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by Thomas W. Lippman,Wallace Stegner

  • ISBN: 0970115741
  • Category: Engineering
  • Author: Thomas W. Lippman,Wallace Stegner
  • Subcategory: Engineering
  • Other formats: mobi txt lrf lrf
  • Language: English
  • Publisher: Selwa Press; 1St Edition edition (September 18, 2007)
  • Pages: 320 pages
  • FB2 size: 1430 kb
  • EPUB size: 1879 kb
  • Rating: 4.8
  • Votes: 791
Download Discovery!: The Search for Arabian Oil fb2

of this book written by Philip L. Fradkin in the San Francisco Chronicle lead me to Stegner's work

of this book written by Philip L. Fradkin in the San Francisco Chronicle lead me to Stegner's work. Fradkin's article was not actually about the CONTENT of the book so much as the circumstances surrounding its commissioning and publication.

Wallace Stegner, Thomas W. Lippman (Foreword)

Wallace Stegner, Thomas W. Lippman (Foreword). I have loved Wallace Stegner since reading Angle of Repose and Wolf Willow a few years ago. In this book he fights an uphill battle to make the the historical facts of Standard Oil's Arabian venture an interesting read. It is indeed interesting but rarely enthralling.

Wallace Stegner's Discovery! and the Building of the Modern World. Published by Thriftbooks

Wallace Stegner's Discovery! and the Building of the Modern World. Published by Thriftbooks. com User, 11 years ago. Stegner does an incredible job of encapsulating Saudi-US history by covering a decade in these few hundred pages. In that small amount of space the reader is forced to reconcile his or her politics on a grand generalistic level and confront the reality of the personal space.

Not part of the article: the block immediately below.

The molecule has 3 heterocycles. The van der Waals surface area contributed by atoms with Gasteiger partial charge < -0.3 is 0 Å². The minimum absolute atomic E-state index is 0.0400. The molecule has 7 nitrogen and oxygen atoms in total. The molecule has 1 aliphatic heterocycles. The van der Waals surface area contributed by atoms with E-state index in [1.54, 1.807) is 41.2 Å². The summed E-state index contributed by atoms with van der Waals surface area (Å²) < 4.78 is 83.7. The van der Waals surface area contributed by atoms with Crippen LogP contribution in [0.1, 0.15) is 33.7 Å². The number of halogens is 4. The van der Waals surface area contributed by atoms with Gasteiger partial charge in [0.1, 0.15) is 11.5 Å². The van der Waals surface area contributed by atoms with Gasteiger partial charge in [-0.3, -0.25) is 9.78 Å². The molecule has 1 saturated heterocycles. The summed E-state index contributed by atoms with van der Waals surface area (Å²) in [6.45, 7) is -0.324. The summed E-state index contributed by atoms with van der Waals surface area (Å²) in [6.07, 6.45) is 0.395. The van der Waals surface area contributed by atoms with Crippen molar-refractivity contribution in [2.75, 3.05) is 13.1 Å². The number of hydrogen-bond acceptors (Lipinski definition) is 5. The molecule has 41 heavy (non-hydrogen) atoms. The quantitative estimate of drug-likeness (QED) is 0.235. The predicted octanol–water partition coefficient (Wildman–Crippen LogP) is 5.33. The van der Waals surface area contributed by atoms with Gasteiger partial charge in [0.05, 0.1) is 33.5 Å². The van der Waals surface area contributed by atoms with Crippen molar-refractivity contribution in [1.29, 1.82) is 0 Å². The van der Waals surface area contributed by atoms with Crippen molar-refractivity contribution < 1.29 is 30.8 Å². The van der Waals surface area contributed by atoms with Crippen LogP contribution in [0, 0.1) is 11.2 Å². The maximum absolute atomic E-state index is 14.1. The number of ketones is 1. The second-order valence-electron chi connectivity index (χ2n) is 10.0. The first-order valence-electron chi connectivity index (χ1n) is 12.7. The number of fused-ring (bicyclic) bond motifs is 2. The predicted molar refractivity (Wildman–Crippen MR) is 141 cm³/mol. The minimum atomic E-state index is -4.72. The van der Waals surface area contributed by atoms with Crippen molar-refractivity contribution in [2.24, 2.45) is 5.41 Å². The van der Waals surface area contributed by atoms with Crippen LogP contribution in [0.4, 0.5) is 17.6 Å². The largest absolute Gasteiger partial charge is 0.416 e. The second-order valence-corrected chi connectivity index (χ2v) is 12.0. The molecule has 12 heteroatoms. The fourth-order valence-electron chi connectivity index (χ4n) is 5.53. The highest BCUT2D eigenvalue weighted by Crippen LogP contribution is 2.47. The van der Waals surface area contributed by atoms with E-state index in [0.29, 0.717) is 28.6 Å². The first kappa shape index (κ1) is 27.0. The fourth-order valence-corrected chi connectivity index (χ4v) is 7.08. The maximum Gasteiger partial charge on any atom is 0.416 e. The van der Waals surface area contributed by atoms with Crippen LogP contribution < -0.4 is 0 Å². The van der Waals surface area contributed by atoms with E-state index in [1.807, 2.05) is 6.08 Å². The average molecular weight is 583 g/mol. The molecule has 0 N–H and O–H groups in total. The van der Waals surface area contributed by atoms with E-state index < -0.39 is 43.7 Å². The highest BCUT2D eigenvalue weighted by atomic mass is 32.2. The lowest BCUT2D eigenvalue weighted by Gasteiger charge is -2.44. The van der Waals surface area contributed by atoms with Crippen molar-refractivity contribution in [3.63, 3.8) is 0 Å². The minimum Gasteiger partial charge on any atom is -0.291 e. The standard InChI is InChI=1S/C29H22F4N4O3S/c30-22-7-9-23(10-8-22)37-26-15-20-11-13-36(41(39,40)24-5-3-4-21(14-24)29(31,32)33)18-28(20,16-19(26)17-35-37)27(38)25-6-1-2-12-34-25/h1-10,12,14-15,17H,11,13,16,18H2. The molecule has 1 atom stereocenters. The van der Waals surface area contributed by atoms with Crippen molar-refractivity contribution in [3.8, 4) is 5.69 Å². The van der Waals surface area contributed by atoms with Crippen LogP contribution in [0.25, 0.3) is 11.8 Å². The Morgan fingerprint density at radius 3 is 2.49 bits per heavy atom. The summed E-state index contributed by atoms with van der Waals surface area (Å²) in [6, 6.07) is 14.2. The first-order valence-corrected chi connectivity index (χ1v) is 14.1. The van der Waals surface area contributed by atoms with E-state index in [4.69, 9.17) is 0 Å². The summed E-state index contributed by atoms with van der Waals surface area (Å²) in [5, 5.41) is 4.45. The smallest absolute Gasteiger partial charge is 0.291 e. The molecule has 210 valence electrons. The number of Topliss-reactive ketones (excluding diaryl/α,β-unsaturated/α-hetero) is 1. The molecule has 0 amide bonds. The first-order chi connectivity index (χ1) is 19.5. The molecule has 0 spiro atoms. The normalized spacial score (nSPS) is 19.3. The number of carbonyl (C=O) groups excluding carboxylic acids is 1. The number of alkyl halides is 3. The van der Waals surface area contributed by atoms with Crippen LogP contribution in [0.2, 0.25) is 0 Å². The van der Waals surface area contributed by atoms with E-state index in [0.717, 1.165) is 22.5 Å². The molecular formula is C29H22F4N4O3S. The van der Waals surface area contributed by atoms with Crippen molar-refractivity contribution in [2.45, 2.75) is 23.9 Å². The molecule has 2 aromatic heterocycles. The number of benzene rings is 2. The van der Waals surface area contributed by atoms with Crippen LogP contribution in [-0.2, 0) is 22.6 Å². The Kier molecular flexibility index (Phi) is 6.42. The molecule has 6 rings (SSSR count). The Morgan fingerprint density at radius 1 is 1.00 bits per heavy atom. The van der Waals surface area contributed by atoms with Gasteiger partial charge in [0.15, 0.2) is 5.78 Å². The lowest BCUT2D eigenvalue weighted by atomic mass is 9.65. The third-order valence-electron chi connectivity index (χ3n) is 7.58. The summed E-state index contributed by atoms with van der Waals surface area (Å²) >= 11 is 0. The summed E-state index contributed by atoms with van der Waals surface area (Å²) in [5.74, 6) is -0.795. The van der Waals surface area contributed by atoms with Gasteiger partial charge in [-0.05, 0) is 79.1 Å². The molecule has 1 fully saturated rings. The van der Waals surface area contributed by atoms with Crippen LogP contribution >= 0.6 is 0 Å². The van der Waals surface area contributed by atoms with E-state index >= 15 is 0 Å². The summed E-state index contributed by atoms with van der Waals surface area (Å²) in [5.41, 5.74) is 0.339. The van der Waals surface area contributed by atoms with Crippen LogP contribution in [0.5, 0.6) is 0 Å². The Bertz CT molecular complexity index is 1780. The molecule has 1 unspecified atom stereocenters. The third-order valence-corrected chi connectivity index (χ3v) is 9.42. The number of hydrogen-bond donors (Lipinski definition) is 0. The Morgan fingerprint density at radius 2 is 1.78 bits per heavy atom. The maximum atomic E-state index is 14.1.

Wallace Stegner is the author of more than 30 books, including the Pulitzer Prize–winning Angle of Repose. He established the creative writing program at Stanford University in 1945. Thomas W. Lippman is an adjunct scholar at the Middle East Institute. He is the author of Egypt After Nasser, Inside the Mirage: America's Fragile Partnership with Saudi Arabia, Madeline Albright and the New American Diplomacy, and Understanding Islam. He has traveled extensively in Saudi Arabia as a reporter and diplomat on behalf of the Washington Post. He lives in Washington, DC.

The Arabian Oil Company discovered the Khafji oil field in 1960 and the Hout oil field .

The Arabian Oil Company discovered the Khafji oil field in 1960 and the Hout oil field in 1963. Karl Twitchell was an American mining engineer. Thomas Barger was an American geologist, explorer, miner, businessman and former CEO of the Arabian American Oil Company. William Alfred "Bill" Eddy, P. minister to Saudi Arabia (1944–1946); university professor and college president (1936–1942); . Marine Corps officer, serving in World War I and World War II; and . intelligence officer. Saudi Arabian oil was first discovered by the Americans in commercial quantities at Dammam oil well No. 7 in 1938 in what is now modern day Dhahran.

Wallace Stegner was a Pulitzer Prize winning novelist who authored over thirty books, including Angle of Repose and Crossing to Safety. Mr. Stegner died in 1993.

They responded to questions from audience members. Thomas Lippman was formerly the Middle East bureau chief for Washington Post. Wallace Stegner was a Pulitzer Prize winning novelist who authored over thirty books, including Angle of Repose and Crossing to Safety.

Foreword by Thomas W. Lippman. Vista, CA: Selwa Press, 2007. Related books and articles. How was it?" In the chapter entitled "Pioneers," Wallace Stegner poses this question asked by new recruits first arriving at the compound of the Arabian American Oil Company (Aramco) in Dhahran in the 1950s.